Gerald Finzi: Ode For St. Cecilia
Gerald Finzi (1910-1956)- For St. Cecilia– It is largely due to the support of Vaughan Williams that Finzi was able to leave us so much wonderful music. He lived a very tragic life; by age 17 he had lost his father and three brothers, had contracted tuberculosis, and had run away from school. He disliked his formal studies and received little support for his musical composition. He died in 1956 from chicken-pox. With the support of Vaughan Williams, however, he did write over 40 works, mostly for voice or chorus and orchestra. The Mastersingers have previously presented Lo, the Full Final Sacrifice, For St. Cecilia, Requiem Da Camera andIntimations of Immortality. There were other Poetic and Philosophical influences in his music.
For St. Cecilia was commissioned by the St. Cecilia’s Day Festival Committee and first performed, Sir Adrian Boult conducting, November 22, 1947. As would befit such a celebration the work is a festal and majestic piece in praise of the patron saint of music. A grand fanfare leads directly to the choral proclamation to St. Cecilia “Thine be our devotion.” Finzi mixes broad lyrical lines with shifting rhythms and syllabic accents. The sense of ceremony and the majestic harmonies are contrasted with vivid tone painting such as the polytonal chords depicting St. George and war, or the parallel tritone (the devil’s interval) when St. Dunstan “clipt” Satan’s powers. Lyrical lines, shifting modulations over delicate orchestration express the delight from “Cecily,” but all gives way to a grand and glorious celebration of her dream and her song.
Ralph Vaughan Williams: Toward the Unknown Region
Ralph Vaughan Williams (1872-1958) Toward the Unknown Region is a setting of a section of Walt Whitman’sLeaves of Grass. Whitman’s ideals of individualism and democracy struck an agreeable chord with many of the young British composers; Vaughan Williams was particularly inspired by him. Two of Vaughan Williams’ most successful early works were Whitman settings, Toward the Unknown Region (1906) and Sea Symphony(1909).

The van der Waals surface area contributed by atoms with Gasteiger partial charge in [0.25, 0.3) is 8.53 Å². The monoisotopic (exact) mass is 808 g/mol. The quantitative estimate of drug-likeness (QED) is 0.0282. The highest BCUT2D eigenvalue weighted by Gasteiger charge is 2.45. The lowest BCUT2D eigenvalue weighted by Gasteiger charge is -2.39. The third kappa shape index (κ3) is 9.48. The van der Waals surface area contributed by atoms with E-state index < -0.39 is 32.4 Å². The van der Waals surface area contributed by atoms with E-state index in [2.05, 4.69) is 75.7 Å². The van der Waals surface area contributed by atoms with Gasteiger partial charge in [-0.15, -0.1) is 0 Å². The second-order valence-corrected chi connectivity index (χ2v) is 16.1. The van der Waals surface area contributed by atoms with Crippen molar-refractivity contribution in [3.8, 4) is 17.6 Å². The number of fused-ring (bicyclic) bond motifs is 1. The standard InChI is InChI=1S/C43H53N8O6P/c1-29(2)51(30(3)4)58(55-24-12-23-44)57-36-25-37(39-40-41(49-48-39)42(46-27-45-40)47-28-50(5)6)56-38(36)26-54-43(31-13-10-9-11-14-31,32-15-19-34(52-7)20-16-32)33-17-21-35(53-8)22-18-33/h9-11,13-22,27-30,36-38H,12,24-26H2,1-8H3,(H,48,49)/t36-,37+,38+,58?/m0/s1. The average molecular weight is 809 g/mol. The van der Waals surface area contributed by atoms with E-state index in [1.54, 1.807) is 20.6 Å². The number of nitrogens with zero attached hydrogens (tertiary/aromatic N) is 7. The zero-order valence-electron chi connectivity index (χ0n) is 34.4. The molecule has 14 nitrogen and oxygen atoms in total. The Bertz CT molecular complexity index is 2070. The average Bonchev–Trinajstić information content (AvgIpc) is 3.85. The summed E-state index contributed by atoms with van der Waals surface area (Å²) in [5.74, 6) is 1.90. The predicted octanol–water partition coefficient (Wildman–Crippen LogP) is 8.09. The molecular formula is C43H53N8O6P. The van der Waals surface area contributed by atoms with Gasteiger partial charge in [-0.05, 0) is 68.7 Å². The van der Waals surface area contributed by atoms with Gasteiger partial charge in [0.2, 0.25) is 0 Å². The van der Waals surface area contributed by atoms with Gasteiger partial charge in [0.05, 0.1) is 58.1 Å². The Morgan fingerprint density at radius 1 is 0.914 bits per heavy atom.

Vaughan Williams called Toward the Unknown Region “a ‘Song’ for chorus and orchestra.” It is an inspirational work with Wagnerian influences and choral models based upon Elgar and Parry. It is a ‘song’ of great adventure utilizing abrupt key changes and swift climaxes. There are two primary themes – one solemn and the other aspiring – but the final section climaxes with a new, exultant theme. It is a work of elation perhaps best described by a quote from the choreographer Agnes de Mille, “To take the air. To challenge space with patterns of shining splendour. To be at once stronger and freer than at any other time in life. To lift up the heart…”
J. S. Bach (1685-1750) Ein’ feste Burg ist unser Gott – Cantata BWV 80
W. A. Mozart (1756-1791)
Requiem– First Movement- Introit and Kyrie
Placido e il mar– Voyagers’ Chorus from the Opera Idomeneo.
Giacomo Puccini (1858-1924l)
Un bel di from the Opera Madama Butterfly
Pietro Mascagni (1863-1945)
Easter Chorus from the Opera Cavalleria Rusticana